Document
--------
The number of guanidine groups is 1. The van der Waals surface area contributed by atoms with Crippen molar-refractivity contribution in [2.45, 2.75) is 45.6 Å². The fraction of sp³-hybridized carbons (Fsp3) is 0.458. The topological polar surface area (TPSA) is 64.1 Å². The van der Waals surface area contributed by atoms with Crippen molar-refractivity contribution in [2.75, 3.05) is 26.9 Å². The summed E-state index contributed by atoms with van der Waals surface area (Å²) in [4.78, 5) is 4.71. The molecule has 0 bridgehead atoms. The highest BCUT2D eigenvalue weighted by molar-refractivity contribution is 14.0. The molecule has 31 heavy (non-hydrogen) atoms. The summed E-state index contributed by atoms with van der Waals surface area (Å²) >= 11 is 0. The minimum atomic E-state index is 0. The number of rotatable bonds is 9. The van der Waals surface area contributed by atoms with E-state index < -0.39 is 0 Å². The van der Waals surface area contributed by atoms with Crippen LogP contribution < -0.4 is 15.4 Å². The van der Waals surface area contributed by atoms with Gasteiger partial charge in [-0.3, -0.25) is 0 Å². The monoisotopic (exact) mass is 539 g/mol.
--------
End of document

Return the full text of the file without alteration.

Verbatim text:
The number of guanidine groups is 1. The van der Waals surface area contributed by atoms with Crippen molar-refractivity contribution in [2.45, 2.75) is 45.6 Å². The fraction of sp³-hybridized carbons (Fsp3) is 0.458. The topological polar surface area (TPSA) is 64.1 Å². The van der Waals surface area contributed by atoms with Crippen molar-refractivity contribution in [2.75, 3.05) is 26.9 Å². The summed E-state index contributed by atoms with van der Waals surface area (Å²) in [4.78, 5) is 4.71. The molecule has 0 bridgehead atoms. The highest BCUT2D eigenvalue weighted by molar-refractivity contribution is 14.0. The molecule has 31 heavy (non-hydrogen) atoms. The summed E-state index contributed by atoms with van der Waals surface area (Å²) >= 11 is 0. The minimum atomic E-state index is 0. The number of rotatable bonds is 9. The van der Waals surface area contributed by atoms with E-state index < -0.39 is 0 Å². The van der Waals surface area contributed by atoms with Crippen LogP contribution < -0.4 is 15.4 Å². The van der Waals surface area contributed by atoms with Gasteiger partial charge in [-0.3, -0.25) is 0 Å². The monoisotopic (exact) mass is 539 g/mol.